If you are ready to purchase your own home, it would be in your best interest to hire an LGBT real estate agent at GayRealEstate.com to assist you with the process… it’s free. He or she will be up to date on the real estate laws that affect same sex couples and will protect your interests throughout the process.

How Gay Couples Can Buy a House Without a Breakup

Purchasing a home is an exciting but stressful life event and emotions can get out of hand. For example, disputes can arise if you prefer the cute little house on Leaf Street but your partner prefers the condo located closer to town, or the home one partner prefers costs more than the other partner is comfortable spending. downloadFollowing are some tips on how gay couples can buy a house without a breakup.

1. First and most importantly, sit down and talk! Discuss the top priorities of the type of home that you would like to purchase and come to an agreement on something that would work for both of you. For example, is a garage mandatory, how many rooms and baths would you like, and is a small lot or several acres preferred? Although your preferences may change once you begin looking at different homes, you will have an idea of the type of home that you would suit each of your preferences.

2. While you are discussing suitable homes, you should discuss how you want to own the home so that there are no misunderstandings down the road. For example, joint tenancy with right of survivorship, tenants in common or tenancy by the entirety. The ownership options vary depending on the state that you live in. States that allow ownership by tenancy by the entirety make it available to married couples only. For more information on forms of ownership, see our article Exploring Forms of Home Co-ownership for LGBT Unmarried Couples.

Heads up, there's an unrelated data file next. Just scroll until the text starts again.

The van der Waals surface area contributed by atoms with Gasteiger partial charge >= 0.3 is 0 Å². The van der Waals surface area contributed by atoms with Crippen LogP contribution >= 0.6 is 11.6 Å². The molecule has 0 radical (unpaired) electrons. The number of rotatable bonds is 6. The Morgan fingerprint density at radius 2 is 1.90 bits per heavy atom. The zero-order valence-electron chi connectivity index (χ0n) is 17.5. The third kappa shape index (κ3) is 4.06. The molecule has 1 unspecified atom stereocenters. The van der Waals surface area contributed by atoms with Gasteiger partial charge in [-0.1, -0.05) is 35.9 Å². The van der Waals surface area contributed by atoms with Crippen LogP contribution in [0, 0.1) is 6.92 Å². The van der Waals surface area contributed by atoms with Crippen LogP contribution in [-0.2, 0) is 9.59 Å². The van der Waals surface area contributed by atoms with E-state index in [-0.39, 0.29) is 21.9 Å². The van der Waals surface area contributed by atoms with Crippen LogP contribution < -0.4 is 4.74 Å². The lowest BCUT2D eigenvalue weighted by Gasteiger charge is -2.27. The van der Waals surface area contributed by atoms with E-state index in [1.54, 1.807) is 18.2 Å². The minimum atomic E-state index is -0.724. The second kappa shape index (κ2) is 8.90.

3. Put it in writing! Prepare an agreement that outlines all of the issues that you have agreed upon. You can add to the agreement as issues come up and you make additional decisions about buying a home together. Generally, the agreement is to resolve any potential disputes and is not a legal document. An agreement is only legally binding when it constitutes a legal agreement that a court of law will enforce. Those types of agreements must contain an offer and an acceptance where one party is agreeing to provide money, goods or perform services in return for something of value such as other goods, services or money.

4. Hire a real estate agent who specializes in working with LGBT clients. He will discuss the steps involved in purchasing a home and answer any questions that you may have. Having an agent that you trust will help relieve a lot of the stress involved in purchasing a home. For more information, see our article Top 10 Reasons to Hire a Gay Realtor for your Home Purchase.